July 29, 1868, a fine file of a mining camp newspaper; and 
the Louisiana Gazette, St. Louis, July 19, 1810, April 11, 

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74 Report of the Librarian of Congress 

1811. The Louisiana Gazette was the first newspaper pub- 
lished in what is now Missouri. As a gift from Mr. Lewis 
Jackson, the Library received 310 numbers of 16 District 
of Columbia newspapers chiefly of early date. Photostat 
reproductions have been obtained of Domestick Intelli- 
gence, London, July 9, 1679-April 15, 1681 (numbers 1-114). 

Periodical accessions received during the past year in- 
clude: The Collegian, Cambridge, Mass., numbers 1-6, 
February-July, 1830. The Collegian was a journal pub- 
lished by the undergraduates of the Harvard classes of 
1830 and 1 83 1. Only 6 numbers were issued. At the time 
of publication Oliver Wendell Holmes was a student in the 
Harvard Law School, and contributed 25 poems to the Col- 
legian, 12 of which have not been printed in any collection 
of his poems. Periodical accessions also include the Colored 
American, Philadelphia, 1839 (33 numbers); New England 
Magazine of Knowledge and Pleasure, Boston, 1758; North 
Star, Sitka, Alaska, December, 1887-December, 1897, a gift 
of Miss Sheldon Jackson; The Orient, Constantinople, April 
20, 1910-May 12, 1915 (221 numbers), gift of Dr. Emily R. 
Gregory; Philadelphian Magazine, London, February-July, 
1788; Religious Herald, Richmond, July 8, 1858-December 
31, 1877; The Satirist, Boston, January i6-May 9, 1812; 
Sphinx, Leipzig, January, 1886-June, 1896; The Stage, 
London, 3 volumes, November, 14, 1814-December, 1815; 
The Wits' Magazine, and Attic Miscellany, London, Thomas 
Tegg, 1 818, 2 volumes: this rare item contains many illus- 
trations by George Cruikshank. 

Correspondence with publishers in an effort to secure 
missing numbers of periodicals which the Library binds has 
been very successful. The greatest consideration has been 
shown by the publishers in inserting notices of our wants in 
the columns of their publications, when they were unable 
to supply the periodicals from their own files. The response 
of the public to such notices has been prompt and generous. 

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Report of the Librarian of Congress 75 

Printers* strikes and the shortage of print paper have 
made uncertain the receipt oif many periodicals. During 
the months of October and November, 191 9, New York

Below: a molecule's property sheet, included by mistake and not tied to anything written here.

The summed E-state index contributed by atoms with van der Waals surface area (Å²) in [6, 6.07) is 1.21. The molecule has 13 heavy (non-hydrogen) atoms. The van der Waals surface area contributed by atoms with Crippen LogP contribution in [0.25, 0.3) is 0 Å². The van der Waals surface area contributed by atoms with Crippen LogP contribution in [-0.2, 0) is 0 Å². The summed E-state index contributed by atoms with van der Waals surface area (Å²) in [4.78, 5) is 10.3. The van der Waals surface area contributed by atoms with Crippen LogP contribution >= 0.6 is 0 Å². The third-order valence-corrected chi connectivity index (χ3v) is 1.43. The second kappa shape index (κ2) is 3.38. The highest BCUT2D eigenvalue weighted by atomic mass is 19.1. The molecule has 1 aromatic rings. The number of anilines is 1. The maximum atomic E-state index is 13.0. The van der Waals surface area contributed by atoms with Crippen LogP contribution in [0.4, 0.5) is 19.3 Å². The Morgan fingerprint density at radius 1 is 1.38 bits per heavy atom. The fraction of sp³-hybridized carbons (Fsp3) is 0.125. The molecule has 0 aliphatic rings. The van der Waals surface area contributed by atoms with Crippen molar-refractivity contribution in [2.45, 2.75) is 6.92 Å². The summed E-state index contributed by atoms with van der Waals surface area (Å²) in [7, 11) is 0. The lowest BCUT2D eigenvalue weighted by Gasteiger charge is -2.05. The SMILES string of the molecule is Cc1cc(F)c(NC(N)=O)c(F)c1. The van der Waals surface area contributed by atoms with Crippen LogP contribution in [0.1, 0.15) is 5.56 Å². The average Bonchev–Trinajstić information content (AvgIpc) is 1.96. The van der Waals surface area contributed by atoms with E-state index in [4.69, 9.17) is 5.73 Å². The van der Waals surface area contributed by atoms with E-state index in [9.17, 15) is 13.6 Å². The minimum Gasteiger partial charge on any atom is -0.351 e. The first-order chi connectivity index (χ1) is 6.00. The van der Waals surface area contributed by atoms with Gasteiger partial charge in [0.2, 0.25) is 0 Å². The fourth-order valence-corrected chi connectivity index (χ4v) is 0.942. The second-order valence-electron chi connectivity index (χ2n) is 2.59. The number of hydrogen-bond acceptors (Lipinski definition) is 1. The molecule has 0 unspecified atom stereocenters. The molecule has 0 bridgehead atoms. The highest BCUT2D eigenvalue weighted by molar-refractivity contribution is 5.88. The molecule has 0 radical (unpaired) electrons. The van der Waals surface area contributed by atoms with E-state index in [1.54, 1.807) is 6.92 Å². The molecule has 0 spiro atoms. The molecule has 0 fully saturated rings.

weekly publications either were not issued or else appeared 
in greatly curtailed form, and at irregular intervals. It was 
difficult to tell whether or not a complete file of a periodical 
had been received. This spring the paper shortage became 
so acute that certain papers with a national circulation had 
to suspend publication for a month or longer. Especially 
have the journals of the various historical societies experi- 
enced difficulties, and are, in some cases, a year behind in 


(From the report of the Acting Chief, Professor Rice) 

The increase in the collection has been : 

By copyright 3, 691 

^ By gift 5,135 

' By pttrchase 787 

By transfer ■. . 322 

By exchange 12 

Total 9,947 

The collection of prints now numbers 418,976. 
We have about 34,500 books and pamphlets on the Fine 
Arts, including Architecture. 

The most important gifts were: ^^u 

1. Collection of 122 photographs from Thomas Feather- 
stonhaugh, Washington, D. C. It comprises portraits of 
John Brown and his associates in the insurrection at Har- 
pers Ferry, October 16, 1859. 

2. Two prints from the French Educational Mission 

(Paris) : (a) Bertrand's engraved portrait of General Kleber, 

after Guerin; (6) Delauney's etching of Notre Dame, figlise 

Cath^drale de Paris. 
18878*— 20 6 

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76 Report of the Librarian of Congress 

3. Collection of 141 photoscraphs from Charles H. Abbott, 
New York City. These photographs were taken by the 
giver while serving on the western front. 

4. Collection of 836 photographs from the Library War 
Service of the American Library Association. It comprises 
exterior and interior views of the libraries in the national 
camps and naval stations, showing also several library 

5. Collection of 141 photographs from His Excellency the 
French ambassador, M. Jusserand, Washington, D. C. They 
show the French army operations on the western front. 

6. Collection of 1 60 photographs from the following artists : 
William Silva (Carmel-by-the-Sea, Calif.) ; Louis Mayer, F. S. 
Church, William Oberhardt, and L G. Olinsky (New York 
City); Fritz Endell (Huntington, L. I.); and Violet Oakley 
(Philadelphia). They illustrate the most important works